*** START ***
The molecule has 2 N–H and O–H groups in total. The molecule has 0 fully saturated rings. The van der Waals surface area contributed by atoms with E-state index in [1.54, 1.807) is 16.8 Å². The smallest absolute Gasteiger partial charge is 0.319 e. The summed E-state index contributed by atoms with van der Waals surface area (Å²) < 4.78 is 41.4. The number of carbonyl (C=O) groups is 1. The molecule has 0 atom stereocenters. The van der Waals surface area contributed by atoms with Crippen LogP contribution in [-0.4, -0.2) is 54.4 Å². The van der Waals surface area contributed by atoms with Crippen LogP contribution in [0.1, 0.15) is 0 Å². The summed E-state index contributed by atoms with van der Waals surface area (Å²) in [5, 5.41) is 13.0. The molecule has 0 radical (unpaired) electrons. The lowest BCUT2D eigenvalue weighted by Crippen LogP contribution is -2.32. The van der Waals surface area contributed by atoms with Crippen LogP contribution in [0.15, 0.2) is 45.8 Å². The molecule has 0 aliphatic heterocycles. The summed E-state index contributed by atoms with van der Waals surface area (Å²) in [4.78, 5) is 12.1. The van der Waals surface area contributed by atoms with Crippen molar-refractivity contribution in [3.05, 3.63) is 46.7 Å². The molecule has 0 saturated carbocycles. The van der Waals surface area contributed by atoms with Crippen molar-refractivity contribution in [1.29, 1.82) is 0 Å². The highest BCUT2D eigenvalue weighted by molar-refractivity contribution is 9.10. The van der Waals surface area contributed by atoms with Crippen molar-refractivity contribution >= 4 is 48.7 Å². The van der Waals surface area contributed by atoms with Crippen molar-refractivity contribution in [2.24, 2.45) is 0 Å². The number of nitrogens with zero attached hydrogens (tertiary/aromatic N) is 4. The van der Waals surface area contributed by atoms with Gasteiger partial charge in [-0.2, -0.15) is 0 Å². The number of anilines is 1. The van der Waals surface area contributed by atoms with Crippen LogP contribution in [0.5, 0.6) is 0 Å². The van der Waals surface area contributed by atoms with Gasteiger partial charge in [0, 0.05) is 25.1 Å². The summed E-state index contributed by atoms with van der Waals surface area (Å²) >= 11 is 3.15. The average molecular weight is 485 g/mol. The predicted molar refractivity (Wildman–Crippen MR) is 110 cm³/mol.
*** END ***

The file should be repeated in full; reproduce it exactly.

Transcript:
The molecule has 2 N–H and O–H groups in total. The molecule has 0 fully saturated rings. The van der Waals surface area contributed by atoms with E-state index in [1.54, 1.807) is 16.8 Å². The smallest absolute Gasteiger partial charge is 0.319 e. The summed E-state index contributed by atoms with van der Waals surface area (Å²) < 4.78 is 41.4. The number of carbonyl (C=O) groups is 1. The molecule has 0 atom stereocenters. The van der Waals surface area contributed by atoms with Crippen LogP contribution in [-0.4, -0.2) is 54.4 Å². The van der Waals surface area contributed by atoms with Crippen LogP contribution in [0.1, 0.15) is 0 Å². The summed E-state index contributed by atoms with van der Waals surface area (Å²) in [5, 5.41) is 13.0. The molecule has 0 radical (unpaired) electrons. The lowest BCUT2D eigenvalue weighted by Crippen LogP contribution is -2.32. The van der Waals surface area contributed by atoms with Crippen LogP contribution in [0.15, 0.2) is 45.8 Å². The molecule has 0 aliphatic heterocycles. The summed E-state index contributed by atoms with van der Waals surface area (Å²) in [4.78, 5) is 12.1. The van der Waals surface area contributed by atoms with Crippen molar-refractivity contribution in [3.05, 3.63) is 46.7 Å². The molecule has 0 saturated carbocycles. The van der Waals surface area contributed by atoms with Crippen molar-refractivity contribution in [1.29, 1.82) is 0 Å². The highest BCUT2D eigenvalue weighted by molar-refractivity contribution is 9.10. The van der Waals surface area contributed by atoms with Crippen molar-refractivity contribution >= 4 is 48.7 Å². The van der Waals surface area contributed by atoms with Crippen molar-refractivity contribution in [2.24, 2.45) is 0 Å². The number of nitrogens with zero attached hydrogens (tertiary/aromatic N) is 4. The van der Waals surface area contributed by atoms with Gasteiger partial charge in [-0.2, -0.15) is 0 Å². The number of anilines is 1. The van der Waals surface area contributed by atoms with Crippen LogP contribution in [0.5, 0.6) is 0 Å². The van der Waals surface area contributed by atoms with Gasteiger partial charge in [0, 0.05) is 25.1 Å². The summed E-state index contributed by atoms with van der Waals surface area (Å²) >= 11 is 3.15. The average molecular weight is 485 g/mol. The predicted molar refractivity (Wildman–Crippen MR) is 110 cm³/mol.